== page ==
“What are you doing?”

JJ turned off the hairdryer and looked at her.  “Drying money,” he said.  “I started to take a shower but forgot about the money bath.”

“Money bath?”

“Yeah, that’s why I went to the bank.  I didn’t have enough to fill the tub.”

“Are you drinking?”

“I was,” he said.  “I’m not now.”

“When?”

“Earlier, but not now.  Listen, I’m ready to stop.  I have to stop.”

“What are you going to do about it?”

“You’re going to drive me to AA.”

“Where’s your car?”

“There was an incident.  Listen, thanks for coming but you gotta bring me tonight, before I change my mind.”

There was something almost childlike in his earnest delivery.  Like, “The tooth fairy won’t come if you don’t put it under the pillow.”  He seemed detached from what he was saying, but serious, like he didn’t want to talk about the gaunt and crazy shell of a man in the same room.  He just needed to go.  And she was his ride.

“I can do this,” she thought and hope rose in her.  “Keep your expectations low,” she thought, recalling her Al-anon friend, Maria.  “Like Death Valley low.”

“OK,” she said.  “How long ‘til the meeting?”

“Two hours,” he said.  “Help me dry this money.”

She took a deep breath.  “Leave the money, JJ.  Get dressed and we’re going.  We’ll get something to eat and then we’re going to the meeting.  I’m going downstairs now.  Clean up and then we’re going.”

JJ stared and took his own deep breath as she clomped down the stairs, on a mission.  “This won’t be easy,” he said and scooped up the soggy 100s in the tub, put them in the sink, and started the shower again.

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I Will Not Be Caged

The bank guy said, “Sir, we may not have all those bills, and even if we do, you’ll have to fill out a form for the federal…”

“That doesn’t concern me, Mr. Bummel.”

“It’s Hummels, sir.  And I would advise…”

“I’m not looking for advice Mr. Bummel.  I’m looking for my cash.”  JJ corrected his posture, pushing himself up from slouch for emphasis.  He felt this leather bank chair was pulling him under, sucking him in.  “My cash,” he said.

“Sir, I’ll need to talk to the manager.  But, I need to ask.  It’s uncomfortable but, are you intoxicated, sir?”  Hummels looked at him, steady and professional, which JJ kind of respected through the fog of his binge.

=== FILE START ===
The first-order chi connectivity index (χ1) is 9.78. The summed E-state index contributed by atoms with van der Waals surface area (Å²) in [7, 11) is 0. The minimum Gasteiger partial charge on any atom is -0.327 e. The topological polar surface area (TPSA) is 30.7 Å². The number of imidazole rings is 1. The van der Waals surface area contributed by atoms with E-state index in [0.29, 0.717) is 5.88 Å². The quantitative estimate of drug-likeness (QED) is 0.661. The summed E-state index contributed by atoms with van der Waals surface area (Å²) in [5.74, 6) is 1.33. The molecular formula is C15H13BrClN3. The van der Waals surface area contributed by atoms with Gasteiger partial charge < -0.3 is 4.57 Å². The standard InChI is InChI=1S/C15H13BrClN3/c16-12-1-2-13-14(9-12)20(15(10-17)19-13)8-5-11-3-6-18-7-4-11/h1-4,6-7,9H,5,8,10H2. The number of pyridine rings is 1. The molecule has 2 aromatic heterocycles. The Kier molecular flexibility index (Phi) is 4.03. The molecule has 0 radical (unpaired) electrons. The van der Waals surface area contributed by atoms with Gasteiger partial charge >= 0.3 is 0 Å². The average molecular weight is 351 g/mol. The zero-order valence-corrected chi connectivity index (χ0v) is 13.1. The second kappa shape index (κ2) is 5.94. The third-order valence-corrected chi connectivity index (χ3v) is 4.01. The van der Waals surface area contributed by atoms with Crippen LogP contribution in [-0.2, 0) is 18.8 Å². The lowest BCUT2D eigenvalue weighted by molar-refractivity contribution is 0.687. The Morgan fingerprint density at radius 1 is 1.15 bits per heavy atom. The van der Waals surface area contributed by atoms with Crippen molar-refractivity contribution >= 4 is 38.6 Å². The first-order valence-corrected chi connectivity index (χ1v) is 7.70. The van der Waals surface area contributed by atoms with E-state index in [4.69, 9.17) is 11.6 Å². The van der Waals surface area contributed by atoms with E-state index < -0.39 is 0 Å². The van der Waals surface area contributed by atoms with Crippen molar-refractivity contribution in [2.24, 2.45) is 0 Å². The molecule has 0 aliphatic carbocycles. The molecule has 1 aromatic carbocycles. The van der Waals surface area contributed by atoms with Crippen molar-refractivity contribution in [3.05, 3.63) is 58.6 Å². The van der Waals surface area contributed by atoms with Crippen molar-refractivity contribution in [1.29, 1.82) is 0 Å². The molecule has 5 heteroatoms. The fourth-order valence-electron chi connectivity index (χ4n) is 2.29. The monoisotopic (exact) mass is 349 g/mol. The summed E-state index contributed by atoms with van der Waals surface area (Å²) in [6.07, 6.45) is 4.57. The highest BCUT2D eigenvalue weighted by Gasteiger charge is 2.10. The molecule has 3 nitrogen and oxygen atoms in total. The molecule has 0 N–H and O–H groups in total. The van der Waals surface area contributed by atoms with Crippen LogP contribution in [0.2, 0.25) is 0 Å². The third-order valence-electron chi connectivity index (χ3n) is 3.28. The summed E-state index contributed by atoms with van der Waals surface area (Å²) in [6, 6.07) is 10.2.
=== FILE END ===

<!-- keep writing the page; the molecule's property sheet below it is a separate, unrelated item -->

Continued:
“Mr. Hummels, sir, that’s neither here or there.  I just need my cash.”  Hummels considered, looking at the specimen across his desk.  A clock was ticking in the office, a small glassed-in space right off the main lobby.  JJ thought of a reptile cage in a zoo, though no one was looking in.  The reptiles usually just sit there anyway, dignified and bored, until feeding time.  “Komodo dragon,” he thought and snickered a little.

“How much did you say, sir?”

“Well that’s where I need your help a little.  How much cash will fill a bath tub?”  A pause.  “It can be a mixture of demona…demomma…denominations.”

“You’re putting this cash in a bath tub?”

He drew himself up again, fighting the slouch, dignified.  “I intend to bathe in my money, yes.”

“I’m sorry, sir, but may I ask why?”

“You may ask,” JJ said and paused.  “I want to feel it all around me.  Beyond that, we’ll see.”

“Are you going to put water in the tub?”

“You must think I’m an idiot!  I don’t want to ruin my money!”

“Sir, keep your voice down, please.  I’ll see what we can do.”

JJ watched Hummels walk to the bank guard near the entrance.  They shared a word and a glanced back at the glass office, then Hummels headed to the larger office in the corner.  Something told him it was time to leave.  The air was going out of the balloon, the idea bulb above his head dimming.  This bank, this sucking leather chair, was killing momentum.  He stood and listed toward the lobby, but the exit seemed far away.  Komodo dragon, trapped in the reptile house, its enclosure door suddenly left open by a careless zookeeper.  You read about escaped zoo animals sometimes, on the internet.  It was now or never.

The bank guard watched him walk out, took a step, but then let him pass through the lobby.  “Tell Bummels to forget it,” JJ said as he passed the guard.  “I will not be caged.”

“Yes, sir,” the guard said.  JJ went out into the cold and headed across the parking lot.  He was on foot, which was a good thing, considering.  Glancing back, he saw the guard watching him from inside the door.  The stifling bank behind, JJ headed toward home without his cash, transformed from caged reptile to some poor antlered beast, still captive in the zoo, but with room to roam within its habitat.  Liquor store first, then back home.